• Microbial Interactions: Complex relationships among species; Neutral, Antagonistic, or Synergistic
  • Host-Parasite Interactions: Commensalism (+/0); Mutualism (+/+); Parasitism (+/-)
    • Symbiosis: A relationship in which two dissimilar organisms (Symbiotes, Symbionts) live in close association with one another
    • Commensalism: A relationship between two species in which one is benefited and the other is not affected, neither negatively nor positively
    • Mutualism: Mutually beneficial relationship between two species
    • Parasitism: A relationship between two species in which one benefits (Parasite) from the other (Host); Usually involves some detriment to the host
    • True pathogen (a.k.a., Strict pathogen): Any microorganism capable of causing disease; An infecting agent
    • Opportunistic pathogen: A usually harmless microorganism that becomes pathogenic under favorable conditions; Often a member of the normal microbial flora

VI. EPIDEMIOLOGY: Study of factors influencing occurrence, transmission, distribution, prevention and control of disease

    • Epidemic: Occurring suddenly in numbers clearly in access of normal expectancy
    • Endemic: Present or usually prevalent in a population or geographic area at all times
    • Pandemic: Widespread epidemic distributed or occurring widely throughout a region, country, continent, or globally
  • Acquiring Infectious Agents
    • Portals (Routes) of entry: Ingestion, inhalation, direct penetration
    • Carrier state: Symptomless individual (host) that is colonized by a pathogenic microorganism and who has the potential to pass the pathogen to others; Carriage may be transient or (semi-) permanent
    • Nosocomial infections: Infection acquired in a hospital setting that was not present in the host prior to admission, generally occurring within 72 hours of admission
    • Opportunistic infections: Infection caused by a normally harmless microorganism when certain predisposing conditions (disease or conditions that increase host susceptibility) exist
  • Transmission of Disease
    • Portals of entry/exit
    • Vector: Living carrier, especially the animal that transfers an infectious agent from one host to another; Commonly an Arthropod
    • Fomite: Inanimate object capable of transmitting microbes from one host to another, e.g., soiled bed linens, diapers, tissues and handkerchiefs, hospital respiratory equipment, etc.


  • Nutrient Availabilty: The accessibility of a necessary resource, substance or compound providing nourishment to maintain life, i.e. capable of conversion to energy and structural building blocks
    • Fastidious: an organism that has complex nutritional or cultural requirements, making isolation and culture more difficult
  • Physico/Environmental Parameters
    • Water activity/Osmotic pressure:
    • Water activity (aw): Represents the available water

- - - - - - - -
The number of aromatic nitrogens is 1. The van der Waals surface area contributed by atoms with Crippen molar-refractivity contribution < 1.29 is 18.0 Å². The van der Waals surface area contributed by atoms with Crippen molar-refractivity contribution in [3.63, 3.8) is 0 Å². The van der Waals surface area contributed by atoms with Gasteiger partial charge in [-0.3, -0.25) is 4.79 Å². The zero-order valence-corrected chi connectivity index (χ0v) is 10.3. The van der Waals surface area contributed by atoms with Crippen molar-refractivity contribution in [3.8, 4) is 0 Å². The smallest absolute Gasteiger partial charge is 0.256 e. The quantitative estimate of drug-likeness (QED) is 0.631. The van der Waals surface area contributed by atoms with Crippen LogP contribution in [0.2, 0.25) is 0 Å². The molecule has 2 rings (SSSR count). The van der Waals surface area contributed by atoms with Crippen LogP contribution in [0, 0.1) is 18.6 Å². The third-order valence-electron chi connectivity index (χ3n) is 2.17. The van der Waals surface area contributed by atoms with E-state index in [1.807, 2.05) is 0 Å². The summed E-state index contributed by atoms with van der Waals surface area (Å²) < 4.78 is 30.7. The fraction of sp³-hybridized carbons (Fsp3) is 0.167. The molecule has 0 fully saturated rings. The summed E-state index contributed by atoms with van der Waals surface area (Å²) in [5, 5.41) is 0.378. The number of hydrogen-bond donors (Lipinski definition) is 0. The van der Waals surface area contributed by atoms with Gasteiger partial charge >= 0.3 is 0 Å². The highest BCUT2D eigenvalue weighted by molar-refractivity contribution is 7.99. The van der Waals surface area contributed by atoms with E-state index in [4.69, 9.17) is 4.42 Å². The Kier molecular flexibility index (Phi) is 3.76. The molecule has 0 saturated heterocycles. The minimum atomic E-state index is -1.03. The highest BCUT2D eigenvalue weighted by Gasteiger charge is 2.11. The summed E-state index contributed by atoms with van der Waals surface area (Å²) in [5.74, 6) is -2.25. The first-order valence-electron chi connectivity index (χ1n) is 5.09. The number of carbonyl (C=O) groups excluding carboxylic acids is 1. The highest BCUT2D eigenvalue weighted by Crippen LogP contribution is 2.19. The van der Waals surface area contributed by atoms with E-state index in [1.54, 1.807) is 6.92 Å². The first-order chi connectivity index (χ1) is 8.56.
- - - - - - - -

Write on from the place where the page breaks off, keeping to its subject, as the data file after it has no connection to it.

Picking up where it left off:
• Osmotic pressure (p): Expressed in atmospheres; Reflects the concentration of solute in an aqueous solution
    • Oxygen: Pathogenic microorganisms may have metabolic oxygen requirements that are Obligate or Facultative, Anaerobic or Aerobic, or somewhere in between, Microaerophilic
    • pH: Power of hydrogen; Measurement of the amount of hydrogen ion in solution; Logarithm of the reciprocal of the hydrogen ion concentration in an aqueous solution used to express its acidity or alkalinity (0-14)
    • Temperature:
    • Psycrophile (psychrophilic): Liking cold temperatures; Optimal growth at 15o to 20oC
    • Mesophile (mesophilic): Liking moderate temperatures; Optimal growth at 20o to 45oC
    • Thermophile (thermophilic): Liking elevated temperatures; Optimal growth at 50o to 70oC
  • Competition: Simultaneous demand by two or more organisms or species for a necessary, common resource or physical space (niche) that is in limited or potentially limited supply, resulting in a struggle for survival
  • Host Immune System: The cells and tissues involved in recognizing and attacking foreign substances in the body


  • Pathogenicity: Quality of producing or the ability to produce pathologic changes or disease
  • Virulence: Measurement of the degree of disease producing ability of a microorganism as indicated by the severity of the disease produced; Measure of the dosage (inoculum size) required to caused a specific degree of pathogenicity; One general standard is the LD50
    • Virulence factors: Microbial characteristics that enhance the ability to cause disease
    • Dosage (Inoculum size): Number of pathogenic microorganisms entering the host
    • LD50 = Lethal Dose 50: Number of microorganisms required to cause lethality in 50% of the test host


  • Infection: Colonization and/or invasion and multiplication of pathogenic microrganisms in the host with or without the manifestation of disease
    • Colonization: Successful occupation of a new habitat by a species not normally found in this niche
    • Multiplication: Ability of a microorganism to reproduce and increase in numbers during an infection